Crispin Clare, the central character, is in transition, moving from sickness to health, attempting to connect past and present, to integrate a fragmented and confused self into a whole, healthy human being. In many ways he is opaque: From the context of the real-life narrative, he himself says little to cast light on his own thoughts and evident traumas; indeed, for one who is recovering from serious mental illness, he seems, on the surface, strangely quiet, unassuming, “normal.” It is only in brief moments of action—the faint during the Ouija-board game, the paranoia during the first meeting with Jim—that the reader suspects the troubled mind beneath the almost passive exterior, and it is only with Matthew Perry, in the middle of the night, that Clare can confront his painful past. That he is recovering by the novel’s end is made evident not only by the fact that he has secured a teaching position but also in Stow’s hints that past and present, imagination and reality, are beginning to merge into a unified whole.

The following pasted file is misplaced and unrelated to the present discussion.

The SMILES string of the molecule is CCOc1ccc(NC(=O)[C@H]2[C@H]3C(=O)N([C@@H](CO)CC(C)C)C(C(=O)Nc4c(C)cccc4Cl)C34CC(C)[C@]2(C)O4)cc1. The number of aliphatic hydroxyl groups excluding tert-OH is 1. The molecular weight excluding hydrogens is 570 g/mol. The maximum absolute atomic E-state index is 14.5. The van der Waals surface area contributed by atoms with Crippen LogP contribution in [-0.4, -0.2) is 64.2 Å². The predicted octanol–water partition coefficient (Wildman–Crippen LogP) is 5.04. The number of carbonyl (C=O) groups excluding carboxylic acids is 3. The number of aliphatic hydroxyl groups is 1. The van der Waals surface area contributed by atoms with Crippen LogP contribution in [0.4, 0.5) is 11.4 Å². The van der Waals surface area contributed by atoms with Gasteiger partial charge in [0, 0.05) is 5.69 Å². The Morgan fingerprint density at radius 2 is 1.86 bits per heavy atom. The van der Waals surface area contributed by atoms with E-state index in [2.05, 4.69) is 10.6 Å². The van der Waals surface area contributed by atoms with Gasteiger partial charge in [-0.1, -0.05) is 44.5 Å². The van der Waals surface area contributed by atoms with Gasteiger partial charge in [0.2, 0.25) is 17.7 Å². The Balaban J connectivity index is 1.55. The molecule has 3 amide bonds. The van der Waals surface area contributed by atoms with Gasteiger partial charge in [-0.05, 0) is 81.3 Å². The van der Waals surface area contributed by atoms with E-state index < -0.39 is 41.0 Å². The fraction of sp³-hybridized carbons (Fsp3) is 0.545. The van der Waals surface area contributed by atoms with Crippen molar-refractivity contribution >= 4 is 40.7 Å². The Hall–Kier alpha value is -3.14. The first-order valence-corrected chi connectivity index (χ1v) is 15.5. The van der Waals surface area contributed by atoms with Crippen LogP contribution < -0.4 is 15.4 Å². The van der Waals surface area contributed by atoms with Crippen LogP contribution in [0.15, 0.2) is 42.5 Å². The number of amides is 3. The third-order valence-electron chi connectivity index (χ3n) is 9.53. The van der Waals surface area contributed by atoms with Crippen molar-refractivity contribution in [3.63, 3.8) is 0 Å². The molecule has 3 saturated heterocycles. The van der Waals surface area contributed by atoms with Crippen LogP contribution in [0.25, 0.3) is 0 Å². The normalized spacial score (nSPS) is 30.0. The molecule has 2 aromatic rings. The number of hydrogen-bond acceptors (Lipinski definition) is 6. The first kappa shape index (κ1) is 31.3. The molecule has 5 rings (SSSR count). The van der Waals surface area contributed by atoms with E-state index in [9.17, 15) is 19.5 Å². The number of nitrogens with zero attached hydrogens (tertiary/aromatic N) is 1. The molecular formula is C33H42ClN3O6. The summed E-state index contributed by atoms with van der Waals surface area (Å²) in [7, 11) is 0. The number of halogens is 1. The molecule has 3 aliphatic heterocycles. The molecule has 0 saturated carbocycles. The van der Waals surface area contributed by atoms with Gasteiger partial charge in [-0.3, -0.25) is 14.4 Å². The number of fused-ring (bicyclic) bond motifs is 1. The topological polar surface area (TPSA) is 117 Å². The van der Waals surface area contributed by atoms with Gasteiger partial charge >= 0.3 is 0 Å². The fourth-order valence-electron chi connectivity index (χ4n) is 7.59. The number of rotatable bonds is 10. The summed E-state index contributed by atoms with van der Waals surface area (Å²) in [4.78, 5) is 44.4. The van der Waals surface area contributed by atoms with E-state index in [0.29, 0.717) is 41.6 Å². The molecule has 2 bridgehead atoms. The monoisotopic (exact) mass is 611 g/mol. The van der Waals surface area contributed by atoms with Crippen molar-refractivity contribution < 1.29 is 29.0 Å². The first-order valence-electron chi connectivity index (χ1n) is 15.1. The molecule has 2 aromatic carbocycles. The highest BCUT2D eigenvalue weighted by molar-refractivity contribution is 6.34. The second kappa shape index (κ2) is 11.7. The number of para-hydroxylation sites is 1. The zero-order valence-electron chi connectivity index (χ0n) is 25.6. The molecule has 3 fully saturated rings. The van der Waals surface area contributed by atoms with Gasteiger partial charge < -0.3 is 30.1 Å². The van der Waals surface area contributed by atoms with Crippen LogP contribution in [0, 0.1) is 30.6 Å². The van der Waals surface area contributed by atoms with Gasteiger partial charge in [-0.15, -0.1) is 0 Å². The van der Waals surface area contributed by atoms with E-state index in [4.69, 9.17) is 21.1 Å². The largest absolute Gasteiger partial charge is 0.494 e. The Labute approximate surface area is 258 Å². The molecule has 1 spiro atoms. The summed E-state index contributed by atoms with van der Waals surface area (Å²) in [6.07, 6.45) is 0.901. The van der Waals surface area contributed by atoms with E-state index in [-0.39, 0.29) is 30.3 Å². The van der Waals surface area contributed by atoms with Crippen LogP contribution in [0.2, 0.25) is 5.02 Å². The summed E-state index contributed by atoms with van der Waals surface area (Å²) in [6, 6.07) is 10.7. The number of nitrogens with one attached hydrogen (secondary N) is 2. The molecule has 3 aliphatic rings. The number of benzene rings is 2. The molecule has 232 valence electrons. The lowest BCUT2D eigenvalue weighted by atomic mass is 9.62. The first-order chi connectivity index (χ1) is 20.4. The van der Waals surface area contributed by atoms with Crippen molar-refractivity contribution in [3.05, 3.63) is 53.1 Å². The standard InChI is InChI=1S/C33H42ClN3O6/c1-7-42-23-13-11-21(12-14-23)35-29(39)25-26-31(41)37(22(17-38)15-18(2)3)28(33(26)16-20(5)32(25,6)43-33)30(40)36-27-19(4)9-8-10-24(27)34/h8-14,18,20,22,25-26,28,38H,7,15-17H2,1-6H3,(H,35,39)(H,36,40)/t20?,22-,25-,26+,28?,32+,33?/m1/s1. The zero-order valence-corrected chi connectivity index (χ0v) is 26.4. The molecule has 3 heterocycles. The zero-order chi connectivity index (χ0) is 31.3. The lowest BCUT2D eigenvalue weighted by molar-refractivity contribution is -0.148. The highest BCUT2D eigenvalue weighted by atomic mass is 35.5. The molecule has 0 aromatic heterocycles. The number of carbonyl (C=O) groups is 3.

Other characters in the novel face similar challenges to the self, but they function primarily as foils to, if not projections of, Clare. Clare’s nineteen-year-old cousin, Mark, like Clare is entering a new phase of his life (adulthood) and is undefined sexually. Jim Maunoir, the priest who has lost faith in his calling, appears, near the novel’s end, to be about to return to the priesthood—to have found himself. Matthew Perry,...
(The entire section is 559 words.)